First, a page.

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Olympic champion Monica Puig announces retirement from tennis

Olympic gold medalist Monica Puig on Monday announced her retirement from tennis, citing injuries as the main reason for her decision. 

“It’s not a goodbye, but a see you soon,” Puig wrote in her retirement message on Instagram. “Over the past 28 years of my life, tennis has been my constant. It has given me some of the most thrilling and memorable experiences I could have ever asked for. But, sometimes, good things come to an end. Today, I announce my retirement from tennis. After a tough 3 year fight with injuries and 4 surgeries, my body had enough.

Sidelined by injuries, Monica Puig thriving in role as tennis broadcaster

“This decision isn’t an easy one because I would’ve loved to retire on my own terms, but sometimes life has other plans and we have to open new doors that lead to exciting possibilities. I would love to also announce that I will be very much active in the tennis world as a new full time member of the ESPN family, along with branching out into many other sports that I am passionate about! I will also be exploring consulting roles for young, up and coming tennis players, as well as with programs and academies.”

Puig hit a career-high ranking at No.27 on the Hologic WTA Tour in 2016 and won her sole title on the red clay in Strasbourg in 2014. 

It Takes a Journey: In conversation with Monica Puig

The highlight of Puig’s career came in her history-making run to Olympic gold at the 2016 Olympics in Rio de Janiero. At age 22, Puig became Puerto Rico’s first Olympic gold medalist with a stunning performance, which included wins against three major champions in Garbiñe Muguruza, Petra Kvitova and Angelique Kerber in the gold medal match.

‘In the blink of an eye, it could be gone’ – Puig reflects on injury woes in Madrid

“I always said it was a blessing and a curse kind of thing,” Puig told reporters last month at the Mutua Madrid Open. “But I think it was just a really good period of growth for me. Growth, maturity, understanding myself, understanding who I am as a person, as a woman, and all of these things.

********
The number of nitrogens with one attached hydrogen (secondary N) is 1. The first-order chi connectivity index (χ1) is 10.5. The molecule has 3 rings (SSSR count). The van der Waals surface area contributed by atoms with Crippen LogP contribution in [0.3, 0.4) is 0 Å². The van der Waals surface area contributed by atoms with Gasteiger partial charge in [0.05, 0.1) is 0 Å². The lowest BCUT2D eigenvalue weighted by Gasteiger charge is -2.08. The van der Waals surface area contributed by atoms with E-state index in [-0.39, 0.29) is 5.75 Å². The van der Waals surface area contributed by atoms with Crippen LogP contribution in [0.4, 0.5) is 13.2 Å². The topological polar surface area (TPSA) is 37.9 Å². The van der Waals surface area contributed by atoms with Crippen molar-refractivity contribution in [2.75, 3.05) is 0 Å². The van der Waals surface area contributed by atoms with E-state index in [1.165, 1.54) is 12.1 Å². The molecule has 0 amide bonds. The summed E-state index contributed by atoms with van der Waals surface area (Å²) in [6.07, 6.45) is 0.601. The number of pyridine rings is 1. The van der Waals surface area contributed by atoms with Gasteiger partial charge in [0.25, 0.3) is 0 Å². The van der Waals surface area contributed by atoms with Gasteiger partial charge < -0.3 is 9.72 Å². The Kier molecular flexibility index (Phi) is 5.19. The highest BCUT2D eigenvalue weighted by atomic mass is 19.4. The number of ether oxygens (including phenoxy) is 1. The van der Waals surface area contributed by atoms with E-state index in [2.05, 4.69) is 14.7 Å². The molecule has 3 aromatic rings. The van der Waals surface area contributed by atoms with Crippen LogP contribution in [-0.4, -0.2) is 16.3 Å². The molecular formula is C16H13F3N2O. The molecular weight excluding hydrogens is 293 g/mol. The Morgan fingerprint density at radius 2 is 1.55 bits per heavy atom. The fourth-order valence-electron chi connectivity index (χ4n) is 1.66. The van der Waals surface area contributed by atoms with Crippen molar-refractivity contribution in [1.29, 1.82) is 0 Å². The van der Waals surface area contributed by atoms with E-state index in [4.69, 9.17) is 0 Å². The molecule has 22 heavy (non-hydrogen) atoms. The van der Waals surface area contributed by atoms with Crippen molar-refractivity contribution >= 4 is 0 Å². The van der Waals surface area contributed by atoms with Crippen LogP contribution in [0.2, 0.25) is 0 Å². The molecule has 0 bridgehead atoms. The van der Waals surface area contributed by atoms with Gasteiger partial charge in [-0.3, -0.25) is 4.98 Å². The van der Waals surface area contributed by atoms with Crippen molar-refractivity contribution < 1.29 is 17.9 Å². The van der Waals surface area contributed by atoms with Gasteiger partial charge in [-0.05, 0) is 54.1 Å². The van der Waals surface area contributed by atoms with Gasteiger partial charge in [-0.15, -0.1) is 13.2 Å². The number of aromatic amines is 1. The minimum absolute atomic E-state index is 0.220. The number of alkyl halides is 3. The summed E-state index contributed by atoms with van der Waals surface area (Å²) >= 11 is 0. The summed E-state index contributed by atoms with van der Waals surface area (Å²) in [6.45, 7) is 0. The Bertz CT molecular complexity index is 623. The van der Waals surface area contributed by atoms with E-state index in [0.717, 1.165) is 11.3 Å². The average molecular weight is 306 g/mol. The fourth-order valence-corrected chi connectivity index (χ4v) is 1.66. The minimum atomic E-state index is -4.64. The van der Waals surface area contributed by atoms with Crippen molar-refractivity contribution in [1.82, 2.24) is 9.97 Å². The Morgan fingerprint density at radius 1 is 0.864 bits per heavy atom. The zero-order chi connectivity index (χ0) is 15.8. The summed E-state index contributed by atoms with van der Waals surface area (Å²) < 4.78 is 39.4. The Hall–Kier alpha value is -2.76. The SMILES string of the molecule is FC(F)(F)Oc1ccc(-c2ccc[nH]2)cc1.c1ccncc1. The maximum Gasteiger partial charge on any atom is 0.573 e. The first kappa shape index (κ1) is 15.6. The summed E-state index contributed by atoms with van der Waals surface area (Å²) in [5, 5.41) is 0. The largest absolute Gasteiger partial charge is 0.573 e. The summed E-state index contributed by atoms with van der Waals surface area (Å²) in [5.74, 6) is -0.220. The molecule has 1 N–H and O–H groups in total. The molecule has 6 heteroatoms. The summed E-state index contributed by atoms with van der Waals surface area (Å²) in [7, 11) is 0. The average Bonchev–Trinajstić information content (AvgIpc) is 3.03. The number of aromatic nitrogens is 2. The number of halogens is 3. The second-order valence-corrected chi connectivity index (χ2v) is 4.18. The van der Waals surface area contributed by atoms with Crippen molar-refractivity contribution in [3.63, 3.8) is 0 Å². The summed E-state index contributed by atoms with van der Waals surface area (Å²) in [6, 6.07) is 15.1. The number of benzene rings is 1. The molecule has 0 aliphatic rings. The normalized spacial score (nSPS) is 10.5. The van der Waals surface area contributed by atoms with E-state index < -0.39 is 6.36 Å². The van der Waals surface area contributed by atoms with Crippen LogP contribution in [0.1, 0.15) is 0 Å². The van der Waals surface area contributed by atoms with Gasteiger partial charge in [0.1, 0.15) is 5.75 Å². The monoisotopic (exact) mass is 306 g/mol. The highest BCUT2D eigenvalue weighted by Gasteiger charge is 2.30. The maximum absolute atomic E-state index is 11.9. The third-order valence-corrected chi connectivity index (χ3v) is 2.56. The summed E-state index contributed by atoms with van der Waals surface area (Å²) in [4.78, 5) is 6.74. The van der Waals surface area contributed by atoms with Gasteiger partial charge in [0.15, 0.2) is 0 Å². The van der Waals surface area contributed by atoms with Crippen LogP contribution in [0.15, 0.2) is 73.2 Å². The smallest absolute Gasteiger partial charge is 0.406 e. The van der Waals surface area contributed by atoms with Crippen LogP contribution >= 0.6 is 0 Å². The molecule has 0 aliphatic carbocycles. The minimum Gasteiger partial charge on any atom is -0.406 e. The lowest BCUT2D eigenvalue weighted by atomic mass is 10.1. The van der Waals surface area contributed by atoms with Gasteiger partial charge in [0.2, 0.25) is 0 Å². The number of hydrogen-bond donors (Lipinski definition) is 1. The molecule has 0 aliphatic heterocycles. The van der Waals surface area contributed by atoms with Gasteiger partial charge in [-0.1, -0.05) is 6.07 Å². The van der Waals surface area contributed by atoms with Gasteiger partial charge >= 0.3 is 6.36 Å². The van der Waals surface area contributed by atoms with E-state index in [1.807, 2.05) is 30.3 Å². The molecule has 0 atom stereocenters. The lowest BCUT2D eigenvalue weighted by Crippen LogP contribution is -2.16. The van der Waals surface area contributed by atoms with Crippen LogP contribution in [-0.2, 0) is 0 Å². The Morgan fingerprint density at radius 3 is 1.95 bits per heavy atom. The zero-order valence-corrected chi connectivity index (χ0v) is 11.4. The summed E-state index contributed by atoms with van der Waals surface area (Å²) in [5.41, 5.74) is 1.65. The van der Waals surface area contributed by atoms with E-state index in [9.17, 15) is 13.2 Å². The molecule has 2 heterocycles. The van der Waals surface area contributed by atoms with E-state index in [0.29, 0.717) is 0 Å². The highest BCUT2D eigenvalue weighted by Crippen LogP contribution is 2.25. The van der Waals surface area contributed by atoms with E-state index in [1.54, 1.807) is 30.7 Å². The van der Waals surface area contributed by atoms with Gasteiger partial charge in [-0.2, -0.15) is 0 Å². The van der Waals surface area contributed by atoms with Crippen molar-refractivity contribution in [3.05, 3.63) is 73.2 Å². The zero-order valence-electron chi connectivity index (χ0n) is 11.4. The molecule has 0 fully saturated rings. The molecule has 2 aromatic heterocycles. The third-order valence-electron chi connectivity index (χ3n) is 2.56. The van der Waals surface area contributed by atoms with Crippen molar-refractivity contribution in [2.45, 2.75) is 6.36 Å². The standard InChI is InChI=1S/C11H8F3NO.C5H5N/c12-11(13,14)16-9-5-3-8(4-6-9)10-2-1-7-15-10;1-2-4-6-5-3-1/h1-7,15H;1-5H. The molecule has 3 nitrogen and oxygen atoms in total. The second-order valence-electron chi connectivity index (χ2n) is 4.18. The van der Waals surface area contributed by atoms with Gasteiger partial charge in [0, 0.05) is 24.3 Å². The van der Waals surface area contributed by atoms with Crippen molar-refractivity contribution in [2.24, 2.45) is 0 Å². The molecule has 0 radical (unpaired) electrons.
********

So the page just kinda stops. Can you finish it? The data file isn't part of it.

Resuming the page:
“Because I look back on it now, and I’m like, ‘Wow, I was so stupid for so many things.’ But at the end of the day, I didn’t know any better. I was 22 years old and kind of came out of nowhere, and I wasn’t ready for all of that.”

Injuries would derail Puig’s career. In 2019, she suffered permanent nerve damage due to a compressed nerve in her elbow. Then came shoulder injuries, which included surgeries for a torn biceps, labrum and rotator cuff. Last month, Puig was finally able to take the court again and compete at the Mutua Madrid Open. In what would end up being her final tour-level match, Puig lost in straight sets to Australian Open finalist Danielle Collins. 

Tokyo 2020: Five years after winning Olympic gold, Puig sees bigger picture

Puig ended her Instagram post by thanking her sponsors and supporters. She also left a heartfelt note for the people of Puerto Rico.

“Listening to our anthem on the podium for the first time in history with a gold medal will always be the most beautiful memory of my life and career,” Puig wrote in Spanish. She ended her post with a final goodbye to the tennis community.

“Thank you tennis. You have been everything. I owe you my life. Here’s to the next chapter.”


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